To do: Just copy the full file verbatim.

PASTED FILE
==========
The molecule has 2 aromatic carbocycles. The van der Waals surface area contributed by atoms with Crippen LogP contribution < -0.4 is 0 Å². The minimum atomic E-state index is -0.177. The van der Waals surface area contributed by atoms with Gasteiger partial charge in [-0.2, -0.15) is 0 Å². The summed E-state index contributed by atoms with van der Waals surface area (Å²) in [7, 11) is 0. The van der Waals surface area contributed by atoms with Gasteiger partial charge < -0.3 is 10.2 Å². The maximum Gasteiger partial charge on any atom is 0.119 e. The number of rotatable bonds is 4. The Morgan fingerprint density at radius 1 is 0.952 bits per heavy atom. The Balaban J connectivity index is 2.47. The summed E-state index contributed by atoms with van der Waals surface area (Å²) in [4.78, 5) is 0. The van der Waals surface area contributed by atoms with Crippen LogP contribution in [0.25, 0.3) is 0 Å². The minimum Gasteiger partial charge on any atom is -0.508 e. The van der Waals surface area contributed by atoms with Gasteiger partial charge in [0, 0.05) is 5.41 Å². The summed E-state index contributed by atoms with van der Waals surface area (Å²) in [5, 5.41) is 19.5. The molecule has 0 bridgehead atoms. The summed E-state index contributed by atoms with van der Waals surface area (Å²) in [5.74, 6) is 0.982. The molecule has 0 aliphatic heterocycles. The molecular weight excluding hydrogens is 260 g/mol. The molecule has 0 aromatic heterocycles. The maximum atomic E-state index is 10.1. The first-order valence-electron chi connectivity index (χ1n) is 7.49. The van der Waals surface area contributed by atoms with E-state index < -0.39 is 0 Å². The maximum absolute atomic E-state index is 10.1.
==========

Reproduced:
The molecule has 2 aromatic carbocycles. The van der Waals surface area contributed by atoms with Crippen LogP contribution < -0.4 is 0 Å². The minimum atomic E-state index is -0.177. The van der Waals surface area contributed by atoms with Gasteiger partial charge in [-0.2, -0.15) is 0 Å². The summed E-state index contributed by atoms with van der Waals surface area (Å²) in [7, 11) is 0. The van der Waals surface area contributed by atoms with Gasteiger partial charge < -0.3 is 10.2 Å². The maximum Gasteiger partial charge on any atom is 0.119 e. The number of rotatable bonds is 4. The Morgan fingerprint density at radius 1 is 0.952 bits per heavy atom. The Balaban J connectivity index is 2.47. The summed E-state index contributed by atoms with van der Waals surface area (Å²) in [4.78, 5) is 0. The van der Waals surface area contributed by atoms with Crippen LogP contribution in [0.25, 0.3) is 0 Å². The minimum Gasteiger partial charge on any atom is -0.508 e. The van der Waals surface area contributed by atoms with Gasteiger partial charge in [0, 0.05) is 5.41 Å². The summed E-state index contributed by atoms with van der Waals surface area (Å²) in [5, 5.41) is 19.5. The molecule has 0 bridgehead atoms. The summed E-state index contributed by atoms with van der Waals surface area (Å²) in [5.74, 6) is 0.982. The molecule has 0 aliphatic heterocycles. The molecular weight excluding hydrogens is 260 g/mol. The molecule has 0 aromatic heterocycles. The maximum atomic E-state index is 10.1. The first-order valence-electron chi connectivity index (χ1n) is 7.49. The van der Waals surface area contributed by atoms with E-state index < -0.39 is 0 Å². The maximum absolute atomic E-state index is 10.1.